• Good debt: When you take out a mortgage, it’s considered good debt. That’s because you’re investing in an asset that usually goes up in value. Since a home is typically the single biggest investment of your lifetime, it can have a big impact on improving your net worth over the long-run.


  • Forced savings: When you buy a home, it’s considered forced savings. If you’re like most people, you’ll most likely put your mortgage ahead of everything else. (That’s because if you stop paying your mortgage, pretty soon you’ll no longer have a roof over your head.) When you eventually pay off your mortgage, you’ll save yourself money by not paying interest anymore.


  • Home equity loans: When you pay down your mortgage, you can take out a home equity loan and borrow money from the equity that you’ve built up in your home at a low interest rate.


  • Down payment: Lenders will only allow you to borrow so much. You’ll need to save at least the minimum down payment in order to qualify for a mortgage. If you’re buying a property with less than a 20% down payment, you’ll be required to pay mortgage default insurance. Although this can help you get into the housing market sooner, it can be quite costly over the life of your mortgage.

  • Mortgage stress test: Buying a house isn’t as easy as it used to be. You’ll need to pass the mortgage stress test in order to qualify. If you have too much debt or are buying in an expensive real estate market, you may have a tough time qualifying for a mortgage large enough to purchase the home you’d like to live in.

What to Look Out For


There’s a lot to a mortgage than simply finding the lowest interest rate. While the interest rate matters, here are three other important factors to consider.


If your goal is to be mortgage-free sooner, prepayments come in handy. Prepayments are those extra payments that most lenders let you make above and beyond your regular mortgage payments. Common prepayments include lump sum payments, increasingly your payment and doubling up your payment.

While increasing your mortgage payment is helpful to get it paid down sooner, be careful about increasing it by too much. Some lenders tie you to the higher payment schedule. If you lose your job or fall on tough financial times, you might not be able to go back to your original lower mortgage payment amount without facing a penalty.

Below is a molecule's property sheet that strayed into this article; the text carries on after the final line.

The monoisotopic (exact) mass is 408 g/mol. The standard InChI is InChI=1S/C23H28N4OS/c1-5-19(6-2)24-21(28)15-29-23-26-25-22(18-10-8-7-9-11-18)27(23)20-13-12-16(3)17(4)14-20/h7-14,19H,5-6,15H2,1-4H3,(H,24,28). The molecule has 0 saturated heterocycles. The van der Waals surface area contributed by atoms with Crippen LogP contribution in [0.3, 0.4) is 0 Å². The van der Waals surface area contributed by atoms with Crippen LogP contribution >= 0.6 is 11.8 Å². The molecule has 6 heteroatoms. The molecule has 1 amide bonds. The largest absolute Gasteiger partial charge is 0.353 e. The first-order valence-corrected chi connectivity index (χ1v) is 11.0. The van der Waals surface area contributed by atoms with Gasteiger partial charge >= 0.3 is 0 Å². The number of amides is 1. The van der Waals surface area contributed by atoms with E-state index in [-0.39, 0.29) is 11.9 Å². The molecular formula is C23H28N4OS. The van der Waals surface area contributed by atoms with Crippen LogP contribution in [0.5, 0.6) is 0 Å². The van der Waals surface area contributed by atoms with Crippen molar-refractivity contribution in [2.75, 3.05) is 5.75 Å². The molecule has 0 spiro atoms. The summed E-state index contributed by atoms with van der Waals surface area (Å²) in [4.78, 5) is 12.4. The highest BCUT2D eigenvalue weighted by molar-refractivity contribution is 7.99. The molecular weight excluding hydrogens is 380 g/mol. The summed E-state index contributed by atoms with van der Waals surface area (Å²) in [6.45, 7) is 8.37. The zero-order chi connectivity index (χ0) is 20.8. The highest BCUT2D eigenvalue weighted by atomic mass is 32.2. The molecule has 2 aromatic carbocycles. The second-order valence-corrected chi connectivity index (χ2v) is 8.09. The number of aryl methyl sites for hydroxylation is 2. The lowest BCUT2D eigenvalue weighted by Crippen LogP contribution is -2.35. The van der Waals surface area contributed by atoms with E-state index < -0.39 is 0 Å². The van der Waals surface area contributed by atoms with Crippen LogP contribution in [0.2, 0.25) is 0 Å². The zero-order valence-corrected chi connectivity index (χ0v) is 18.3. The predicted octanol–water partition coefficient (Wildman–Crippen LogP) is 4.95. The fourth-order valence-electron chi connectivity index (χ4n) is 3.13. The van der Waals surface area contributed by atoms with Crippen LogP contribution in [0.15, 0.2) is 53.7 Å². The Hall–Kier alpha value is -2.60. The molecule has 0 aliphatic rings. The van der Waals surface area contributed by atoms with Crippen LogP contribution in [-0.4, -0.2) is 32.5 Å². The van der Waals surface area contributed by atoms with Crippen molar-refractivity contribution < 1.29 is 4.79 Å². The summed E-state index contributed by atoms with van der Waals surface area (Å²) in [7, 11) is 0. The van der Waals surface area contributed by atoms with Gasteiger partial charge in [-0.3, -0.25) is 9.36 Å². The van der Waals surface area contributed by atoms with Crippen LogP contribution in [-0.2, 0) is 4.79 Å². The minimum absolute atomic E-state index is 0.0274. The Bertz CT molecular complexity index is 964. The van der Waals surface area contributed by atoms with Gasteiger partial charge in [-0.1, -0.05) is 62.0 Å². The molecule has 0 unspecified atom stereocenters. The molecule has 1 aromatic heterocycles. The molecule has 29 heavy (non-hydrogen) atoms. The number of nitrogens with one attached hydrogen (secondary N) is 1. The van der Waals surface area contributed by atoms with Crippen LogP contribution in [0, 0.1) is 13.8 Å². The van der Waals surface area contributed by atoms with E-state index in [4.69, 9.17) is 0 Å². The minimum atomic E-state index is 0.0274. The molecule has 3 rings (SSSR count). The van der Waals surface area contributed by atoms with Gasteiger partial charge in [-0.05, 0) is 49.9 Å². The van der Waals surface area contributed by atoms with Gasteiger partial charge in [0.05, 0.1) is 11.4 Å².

If you break your mortgage during its terms, you’ll most likely face a mortgage penalty. Not all mortgage penalties are the same though. Some lenders calculate penalties differently than others. Sometimes in exchange for a lower mortgage rate, you’ll face a higher mortgage penalty. That’s why it’s so important to read the fine print and make sure you know what you’re signing up for.

The penalty for variable rate mortgages is typically three months of interest. However for fixed rate mortgage, it’s a little more complicated. You’ll typically pay the great of three months of interest or something called the interest rate differential (IRD). The IRD looks at the interest rate you’re currently paying on your mortgage versus the rate your lender is charging to borrowers today. If rates are substantially lower today, that’s when you can face a hefty mortgage penalty.


You can avoid a hefty mortgage penalty by “porting” your mortgage. When you port your mortgage, you take it with you to a new property that you’re buying. If you’re buying a more expensive property, you can “blend and extend” your mortgage by combining your existing mortgage with a new mortgage, all without paying a penalty.
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More Articles About Mortgages

Types of Mortgages offered:

  • First Mortgage
  • Residential Mortgage
  • Second Mortgage
  • Commercial Mortgage
  • Mortgage Refinancing
  • Home Equity Line of Credit
  • Fixed Rate Mortgage
  • Debt Consolidation
  • Variable Rate Mortgage
  • Cashback Mortgage
  • First Time Homebuyers
  • Construction Mortgage
  • Self Employed Mortgages
  • Bridge Financing